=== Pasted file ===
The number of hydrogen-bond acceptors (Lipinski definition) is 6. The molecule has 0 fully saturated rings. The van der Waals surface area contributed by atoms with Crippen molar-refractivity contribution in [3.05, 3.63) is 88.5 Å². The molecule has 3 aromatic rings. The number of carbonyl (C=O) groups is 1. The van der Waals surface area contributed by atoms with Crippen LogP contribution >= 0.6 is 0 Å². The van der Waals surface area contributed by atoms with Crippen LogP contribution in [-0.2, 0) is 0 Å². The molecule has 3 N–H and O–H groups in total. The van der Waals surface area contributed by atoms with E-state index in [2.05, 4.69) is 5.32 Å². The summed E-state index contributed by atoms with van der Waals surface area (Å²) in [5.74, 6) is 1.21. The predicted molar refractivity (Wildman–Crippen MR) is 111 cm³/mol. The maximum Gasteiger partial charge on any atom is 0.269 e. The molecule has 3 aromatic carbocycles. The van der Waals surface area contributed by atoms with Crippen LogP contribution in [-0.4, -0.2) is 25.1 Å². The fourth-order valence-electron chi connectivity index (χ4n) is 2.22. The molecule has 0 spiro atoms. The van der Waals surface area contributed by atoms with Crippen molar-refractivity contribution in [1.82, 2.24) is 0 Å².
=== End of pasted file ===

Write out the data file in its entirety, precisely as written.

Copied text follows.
The number of hydrogen-bond acceptors (Lipinski definition) is 6. The molecule has 0 fully saturated rings. The van der Waals surface area contributed by atoms with Crippen molar-refractivity contribution in [3.05, 3.63) is 88.5 Å². The molecule has 3 aromatic rings. The number of carbonyl (C=O) groups is 1. The van der Waals surface area contributed by atoms with Crippen LogP contribution >= 0.6 is 0 Å². The van der Waals surface area contributed by atoms with Crippen LogP contribution in [-0.2, 0) is 0 Å². The molecule has 3 N–H and O–H groups in total. The van der Waals surface area contributed by atoms with E-state index in [2.05, 4.69) is 5.32 Å². The summed E-state index contributed by atoms with van der Waals surface area (Å²) in [5.74, 6) is 1.21. The predicted molar refractivity (Wildman–Crippen MR) is 111 cm³/mol. The maximum Gasteiger partial charge on any atom is 0.269 e. The molecule has 3 aromatic carbocycles. The van der Waals surface area contributed by atoms with Crippen LogP contribution in [-0.4, -0.2) is 25.1 Å². The fourth-order valence-electron chi connectivity index (χ4n) is 2.22. The molecule has 0 spiro atoms. The van der Waals surface area contributed by atoms with Crippen molar-refractivity contribution in [1.82, 2.24) is 0 Å².